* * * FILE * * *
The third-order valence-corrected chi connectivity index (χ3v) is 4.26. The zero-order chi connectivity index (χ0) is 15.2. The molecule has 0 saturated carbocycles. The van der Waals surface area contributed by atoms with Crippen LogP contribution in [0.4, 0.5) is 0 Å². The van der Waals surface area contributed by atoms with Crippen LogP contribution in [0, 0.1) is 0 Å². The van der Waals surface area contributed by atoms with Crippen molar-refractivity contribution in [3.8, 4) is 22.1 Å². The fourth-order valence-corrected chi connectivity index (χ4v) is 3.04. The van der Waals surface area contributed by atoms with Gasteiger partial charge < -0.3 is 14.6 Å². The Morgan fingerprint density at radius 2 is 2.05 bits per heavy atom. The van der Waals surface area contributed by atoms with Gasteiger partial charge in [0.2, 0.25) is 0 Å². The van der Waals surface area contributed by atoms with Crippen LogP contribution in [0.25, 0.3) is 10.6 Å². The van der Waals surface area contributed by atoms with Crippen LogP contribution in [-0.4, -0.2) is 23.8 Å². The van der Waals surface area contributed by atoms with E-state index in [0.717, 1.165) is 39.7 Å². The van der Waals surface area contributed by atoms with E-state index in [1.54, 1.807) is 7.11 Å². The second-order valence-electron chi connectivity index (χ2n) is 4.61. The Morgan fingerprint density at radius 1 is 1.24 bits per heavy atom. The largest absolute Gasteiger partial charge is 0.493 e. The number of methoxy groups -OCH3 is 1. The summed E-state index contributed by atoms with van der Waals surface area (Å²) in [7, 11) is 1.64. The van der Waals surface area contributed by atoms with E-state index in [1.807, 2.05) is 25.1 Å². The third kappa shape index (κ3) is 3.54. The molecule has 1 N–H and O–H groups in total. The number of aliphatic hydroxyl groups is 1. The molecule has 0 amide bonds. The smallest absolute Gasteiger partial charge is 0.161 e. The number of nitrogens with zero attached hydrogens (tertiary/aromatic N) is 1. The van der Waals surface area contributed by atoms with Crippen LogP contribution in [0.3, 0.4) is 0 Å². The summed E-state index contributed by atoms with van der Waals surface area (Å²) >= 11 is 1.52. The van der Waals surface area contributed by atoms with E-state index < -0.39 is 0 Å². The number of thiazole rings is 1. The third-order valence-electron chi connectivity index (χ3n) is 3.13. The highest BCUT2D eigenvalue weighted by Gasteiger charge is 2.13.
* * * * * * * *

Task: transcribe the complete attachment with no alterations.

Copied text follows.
The third-order valence-corrected chi connectivity index (χ3v) is 4.26. The zero-order chi connectivity index (χ0) is 15.2. The molecule has 0 saturated carbocycles. The van der Waals surface area contributed by atoms with Crippen LogP contribution in [0.4, 0.5) is 0 Å². The van der Waals surface area contributed by atoms with Crippen LogP contribution in [0, 0.1) is 0 Å². The van der Waals surface area contributed by atoms with Crippen molar-refractivity contribution in [3.8, 4) is 22.1 Å². The fourth-order valence-corrected chi connectivity index (χ4v) is 3.04. The van der Waals surface area contributed by atoms with Gasteiger partial charge < -0.3 is 14.6 Å². The Morgan fingerprint density at radius 2 is 2.05 bits per heavy atom. The van der Waals surface area contributed by atoms with Gasteiger partial charge in [0.2, 0.25) is 0 Å². The van der Waals surface area contributed by atoms with Crippen LogP contribution in [0.25, 0.3) is 10.6 Å². The van der Waals surface area contributed by atoms with Crippen LogP contribution in [-0.4, -0.2) is 23.8 Å². The van der Waals surface area contributed by atoms with E-state index in [0.717, 1.165) is 39.7 Å². The van der Waals surface area contributed by atoms with E-state index in [1.54, 1.807) is 7.11 Å². The second-order valence-electron chi connectivity index (χ2n) is 4.61. The Morgan fingerprint density at radius 1 is 1.24 bits per heavy atom. The largest absolute Gasteiger partial charge is 0.493 e. The number of methoxy groups -OCH3 is 1. The summed E-state index contributed by atoms with van der Waals surface area (Å²) in [7, 11) is 1.64. The van der Waals surface area contributed by atoms with E-state index in [1.807, 2.05) is 25.1 Å². The third kappa shape index (κ3) is 3.54. The molecule has 1 N–H and O–H groups in total. The number of aliphatic hydroxyl groups is 1. The molecule has 0 amide bonds. The smallest absolute Gasteiger partial charge is 0.161 e. The number of nitrogens with zero attached hydrogens (tertiary/aromatic N) is 1. The van der Waals surface area contributed by atoms with Crippen LogP contribution in [0.3, 0.4) is 0 Å². The summed E-state index contributed by atoms with van der Waals surface area (Å²) >= 11 is 1.52. The van der Waals surface area contributed by atoms with E-state index < -0.39 is 0 Å². The number of thiazole rings is 1. The third-order valence-electron chi connectivity index (χ3n) is 3.13. The highest BCUT2D eigenvalue weighted by Gasteiger charge is 2.13.